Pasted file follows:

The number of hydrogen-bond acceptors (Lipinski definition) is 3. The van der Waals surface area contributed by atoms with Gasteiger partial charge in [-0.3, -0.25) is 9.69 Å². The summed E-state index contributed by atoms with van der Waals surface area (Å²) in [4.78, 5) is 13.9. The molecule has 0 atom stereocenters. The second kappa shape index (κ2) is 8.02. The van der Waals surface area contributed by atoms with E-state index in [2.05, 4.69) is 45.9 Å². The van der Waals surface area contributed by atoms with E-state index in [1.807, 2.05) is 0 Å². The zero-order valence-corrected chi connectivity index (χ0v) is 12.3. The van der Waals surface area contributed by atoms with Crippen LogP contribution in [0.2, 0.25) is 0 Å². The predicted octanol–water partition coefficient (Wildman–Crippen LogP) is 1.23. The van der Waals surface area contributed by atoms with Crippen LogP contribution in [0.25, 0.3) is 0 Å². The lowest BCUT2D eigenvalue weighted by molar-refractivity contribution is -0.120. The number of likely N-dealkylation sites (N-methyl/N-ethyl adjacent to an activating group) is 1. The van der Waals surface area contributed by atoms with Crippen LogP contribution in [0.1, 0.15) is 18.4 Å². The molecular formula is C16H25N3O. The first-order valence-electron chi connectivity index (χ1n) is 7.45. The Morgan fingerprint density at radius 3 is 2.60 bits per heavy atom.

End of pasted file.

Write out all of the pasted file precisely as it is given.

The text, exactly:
The number of hydrogen-bond acceptors (Lipinski definition) is 3. The van der Waals surface area contributed by atoms with Gasteiger partial charge in [-0.3, -0.25) is 9.69 Å². The summed E-state index contributed by atoms with van der Waals surface area (Å²) in [4.78, 5) is 13.9. The molecule has 0 atom stereocenters. The second kappa shape index (κ2) is 8.02. The van der Waals surface area contributed by atoms with E-state index in [2.05, 4.69) is 45.9 Å². The van der Waals surface area contributed by atoms with E-state index in [1.807, 2.05) is 0 Å². The zero-order valence-corrected chi connectivity index (χ0v) is 12.3. The van der Waals surface area contributed by atoms with Crippen LogP contribution in [0.2, 0.25) is 0 Å². The predicted octanol–water partition coefficient (Wildman–Crippen LogP) is 1.23. The van der Waals surface area contributed by atoms with Crippen LogP contribution in [0.25, 0.3) is 0 Å². The lowest BCUT2D eigenvalue weighted by molar-refractivity contribution is -0.120. The number of likely N-dealkylation sites (N-methyl/N-ethyl adjacent to an activating group) is 1. The van der Waals surface area contributed by atoms with Crippen LogP contribution in [0.1, 0.15) is 18.4 Å². The molecular formula is C16H25N3O. The first-order valence-electron chi connectivity index (χ1n) is 7.45. The Morgan fingerprint density at radius 3 is 2.60 bits per heavy atom.